UROP salutes Professor James Nowick for the excellent guidance and inspiration he contributes to the undergraduate students he mentors. Undergraduates have been conducting research in his chemistry laboratory for his entire 18 years at UCI, and many have gone on to graduate school at prestigious universities around the nation. He meets weekly with the undergraduates in his laboratory to discuss results and plan upcoming experiments, a practice he has since expanded to include graduate and postdoctoral researchers as well; this expanded communication has benefited his entire research group. Professor Nowick encourages the undergraduates he mentors to take initiative, set significant goals, and never settle for anything less than excellence.

1. How did you develop an interest in mentoring undergraduate research or creative projects, and what type of projects have you directed?

I have been fortunate to have talented undergraduates in my research laboratory since my very first day at UCI, 18 years ago. My undergraduate students have made substantial research contributions that have resulted in co-authorship of papers in internationally recognized journals and to talks and presentations at major research conferences. Their research projects seek to understand and control the interactions of peptides and proteins. Students in my laboratory use chemical synthesis to build molecules designed to mimic peptides and proteins and then use techniques such as nuclear magnetic resonance spectroscopy to study their interactions. The results of these studies often lead to enhanced understanding that allows us to refine our designs and to synthesize molecules with improved properties.

2. What do you look for and what are your expectations of undergraduates you select to conduct research under your guidance?

I expect nothing less than the best from my undergraduates. They work hard, like graduate students, and are expected to have a continued commitment to research, even between quarters and in the summer.

3. Describe your level of engagement and style in mentoring undergraduates.

I enjoy mentoring undergraduate students. I meet with my undergraduates weekly to discuss their results and plan the next week’s experiments. I have been so pleased with these weekly meetings that I began similar meetings with my graduate and postdoctoral students. Thus, the undergraduate mentorship has benefited my entire research group.

4. In your experience, how have your students improved or benefited as a result of their undergraduate research experience?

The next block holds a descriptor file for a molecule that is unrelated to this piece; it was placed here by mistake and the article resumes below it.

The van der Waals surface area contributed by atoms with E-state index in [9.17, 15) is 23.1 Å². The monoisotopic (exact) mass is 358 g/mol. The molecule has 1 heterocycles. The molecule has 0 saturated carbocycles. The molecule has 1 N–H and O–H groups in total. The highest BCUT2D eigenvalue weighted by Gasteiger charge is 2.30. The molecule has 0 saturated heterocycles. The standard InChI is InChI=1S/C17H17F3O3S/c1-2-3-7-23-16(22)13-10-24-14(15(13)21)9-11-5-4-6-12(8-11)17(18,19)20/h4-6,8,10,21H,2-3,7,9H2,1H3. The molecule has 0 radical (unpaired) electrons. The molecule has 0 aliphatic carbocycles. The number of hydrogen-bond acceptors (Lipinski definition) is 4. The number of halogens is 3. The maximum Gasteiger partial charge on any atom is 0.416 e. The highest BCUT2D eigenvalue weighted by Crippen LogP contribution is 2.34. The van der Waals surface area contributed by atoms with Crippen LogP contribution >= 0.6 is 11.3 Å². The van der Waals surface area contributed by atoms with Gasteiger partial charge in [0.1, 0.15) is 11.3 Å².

Many of my undergraduate students go on to graduate school at first-rate research universities, such as Cal Tech, Harvard, and UCI. I would like to think that my mentorship has played a role in their future. Right now, I am particularly proud that one of my former undergraduates, currently a post-doc at Harvard, is applying for faculty positions at first-rate universities across the country.

5. What have you learned or benefited from guiding undergraduate research or creative projects?

My guidance of undergraduates has helped me be a better mentor to all of my students through the sort of weekly meetings described above. Also, there is often cross-fertilization between their projects and those of graduate and post-doctoral students in the laboratory. Thus, their research benefits other projects in my lab and vise versa.

6. What recommendations and advice would you give students embarking on undergraduate research or creative projects?

Work hard and never settle for less than excellence from yourself. Take the initiative to read broadly about your project and your research area. Set a goal of accomplishing something significant and to communicate your findings through publication or presentation at a conference.

Research Interests: Organic and Bioorganic Chemistry, Chemical Biology, Biomolecular Nanotechnology

Faculty Profile: http://faculty.uci.edu/profile.cfm?faculty_id=2043&name=James%20S.%20Nowick

Email: jsnowick@uci.edu

Past Faculty Mentors of the Month

Dec. '10 Derek Dunn-Rankin
Nov. '10 Wendy A. Goldberg
Oct. '10 Bernard Choi
Sep. '10 Daniel S. Stokols
Aug. '10 James S. Nowick
Jul. '10 Thomas J. Carew
Jun. '10 Kristen Day
May. '10 Keith Woerpel
Apr. '10 Anshu Agrawal
Mar. '10 Darryl Taylor
Feb. '10 Michael J. Montoya
Jan. '10 Gregory Alan Weiss